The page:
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Okay chaps, this might get a bit narrative, so bear with me.
I was just thinking - what role do sergeants play in a squad of Guardsmen in 40k? Well, nearest I can tell, they look pretty and have an extra CC attack. Not terribly useful. Now as something of an historian I just don't feel that IG sergeants are fulfilling their potential. I mean - we can assume that these men are veterans - veterans who may have fought aliens that can move at lightning fast speeds, or super men, or actual daemons for goodness sake! And what do they actually do? Well not alot of anything really. In reality, sergeants have filled-in for comissioned officers, if one was not available. They are the backbone of a squad and are, generally, the be all and end all of that squads performance. Frankly - if I was the commander of an army and my sergeants were as limited as the sergeants in the IG list, I'd be looking for new non-coms.
So is this a thread just whinging about the sergeants? Absolutely not. I think I've come up with some decent rules to add to the usefulness of the average sergeant. I'll list the rules as per usual and give my commentary on their uses in another colour.) Check it out:
Combat Orders(+15pts): Sergeants are often required to make split-second decisions in the heat of battle. To this end, if a Sergeant successfuly passes a Leadership check, he may issue any one of the following orders to his squad, where applicable:
-Form Up! - The Sergeant orders his squad into a new formation to better counter a particular foe. At the end of the Imperial Guard player's movement phase, the selected squad may make a "free" move, to get into formation. No model may be moved further forward than the model which was furthest forward to begin with. Likewise for the rear and sides of the squad. This makes it alot easier to get a squad into Close Order Drill, without painting a big target on them for artillery. I really can't imagine a squad of Guardsmen advancing in perfect COD (maybe Mordian's or Preatorian's, I suppose) when that will just make them a more attractive target for template weapons.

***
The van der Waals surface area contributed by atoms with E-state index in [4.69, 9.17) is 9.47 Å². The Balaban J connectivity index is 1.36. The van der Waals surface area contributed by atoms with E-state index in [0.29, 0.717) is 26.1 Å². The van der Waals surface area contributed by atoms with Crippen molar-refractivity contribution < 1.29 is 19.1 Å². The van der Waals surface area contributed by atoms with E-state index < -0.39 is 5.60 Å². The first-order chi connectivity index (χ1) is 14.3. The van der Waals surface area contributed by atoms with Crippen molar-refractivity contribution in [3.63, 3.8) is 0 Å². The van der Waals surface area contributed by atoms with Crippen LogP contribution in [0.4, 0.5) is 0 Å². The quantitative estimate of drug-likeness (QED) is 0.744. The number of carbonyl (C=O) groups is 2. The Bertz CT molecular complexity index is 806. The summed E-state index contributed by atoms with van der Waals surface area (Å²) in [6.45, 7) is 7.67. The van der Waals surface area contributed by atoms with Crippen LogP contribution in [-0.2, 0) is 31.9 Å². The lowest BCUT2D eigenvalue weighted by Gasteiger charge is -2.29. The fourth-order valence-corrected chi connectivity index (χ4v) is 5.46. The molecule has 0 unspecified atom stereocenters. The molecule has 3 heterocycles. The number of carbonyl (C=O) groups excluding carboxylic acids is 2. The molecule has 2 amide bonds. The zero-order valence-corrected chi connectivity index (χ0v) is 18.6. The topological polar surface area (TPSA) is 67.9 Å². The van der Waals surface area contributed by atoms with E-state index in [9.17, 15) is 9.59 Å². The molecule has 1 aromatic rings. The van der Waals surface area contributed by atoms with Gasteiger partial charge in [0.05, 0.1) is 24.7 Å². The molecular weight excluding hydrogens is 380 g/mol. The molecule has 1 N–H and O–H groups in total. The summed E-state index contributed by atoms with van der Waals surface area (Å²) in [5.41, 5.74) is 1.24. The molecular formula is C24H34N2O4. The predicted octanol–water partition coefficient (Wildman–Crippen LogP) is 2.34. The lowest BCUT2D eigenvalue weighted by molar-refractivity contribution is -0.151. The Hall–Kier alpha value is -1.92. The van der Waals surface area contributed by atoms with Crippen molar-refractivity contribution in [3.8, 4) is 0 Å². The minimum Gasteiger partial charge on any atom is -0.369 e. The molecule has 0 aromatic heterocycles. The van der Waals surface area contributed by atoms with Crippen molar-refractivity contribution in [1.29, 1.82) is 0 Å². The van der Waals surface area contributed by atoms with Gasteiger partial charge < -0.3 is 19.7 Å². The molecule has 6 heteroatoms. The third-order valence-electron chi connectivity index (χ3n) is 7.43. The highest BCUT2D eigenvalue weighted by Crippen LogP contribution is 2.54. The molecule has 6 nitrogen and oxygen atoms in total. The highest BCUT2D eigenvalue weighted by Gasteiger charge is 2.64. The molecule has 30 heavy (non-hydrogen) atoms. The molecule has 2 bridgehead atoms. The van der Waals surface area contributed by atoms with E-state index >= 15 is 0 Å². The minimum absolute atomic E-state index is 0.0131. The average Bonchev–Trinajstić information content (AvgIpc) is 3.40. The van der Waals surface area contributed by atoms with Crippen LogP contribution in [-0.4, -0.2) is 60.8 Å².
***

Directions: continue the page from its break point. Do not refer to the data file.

-Volley Fire! - The Sergeant orders his troops to target an enemy unit and fire simultaneously. In the shooting phase, any models in the selected squad that carry a Lasgun fire their weapons 24", regardless of movement (all rules and restrictions for the "Run" rule still apply). Each Guardsman with a Lasgun fires a single shot. If the enemy unit is in range and line of sight, the Guardsmen score hits on a 5+ - wounds are scored on a 3+. To use this command, the squad must be in Close Order Drill. This represents the sheer ferocity of disciplined volleyed fire. Firing a volley is much easier than taking aim at a specific target - hence this ability being used even if the squad has made a regular move, this does, however, reduce accuracy - hence hits only being scored on a 5+. Wounds are scored on a 3+ to represent the few models that are hit being hit repeatedly and simultaneously - I feel that this pretty much encapsulates the Guard's attitude to infantry warfare!
Open up on them! - The Sergeant orders his squad to concentrate fire on a particular enemy. If the squad scores a hit on an enemy unit in the shooting phase, the enemy unit must pass an LD. check or be pinned. This does not apply to units that cannot be pinned, i.e units that are fearless. This represents the squad firing repeatedly and ferociously, in order to keep an enemies head down, as opposed to simply shooting to kill. This is a fairly basic tactic - so I'd hope that even the technophobes and Ad Mech zealots of the 41st millenium could work it out!
No Mercy! - The Sergeant orders a charge - bellowing a battle-cry and leading from the front. For the purposes of resolving the combat, the squad count as being at +1Ld in the first round of combat. In any subsequent round, the regular leadership is used. This represents a squad being inspired to fight as hard as they can by their Sergeant.
So - what do we think? I know some of the rules seem a touch complicated - but once you actually use them they are fairly straight forward. I've play tested with these in a few games and they were fun to use and not earth-shaking in the impact they had - they made enough of an impact for me to want to use them again, but not so much that anyone wouldn't want to play against them! I think the 15 point cost balanced out the ones that don't have an obvious drawback, and the ones that do were made suitably fair by their respective handicaps.
I am (as ever) totally open to C and C, though I would prefer not to get drawn into a discussoin about history - if you really want to talk facts and figures, by all means PM me!
And here I was expecting a 'just putting on more stuff' idea thread like me...
You have a very good and unique idea here. And as an actual Non-Comissioned Officer, I do believe the NCOs in a guard force really need to play more of a role.
Thank you very much.
Pretty much every generation of my dad's side of the family have either been NCO's or officers, and hearing all their stories, I just didn't feel that the Sergeants were living up to their obligations.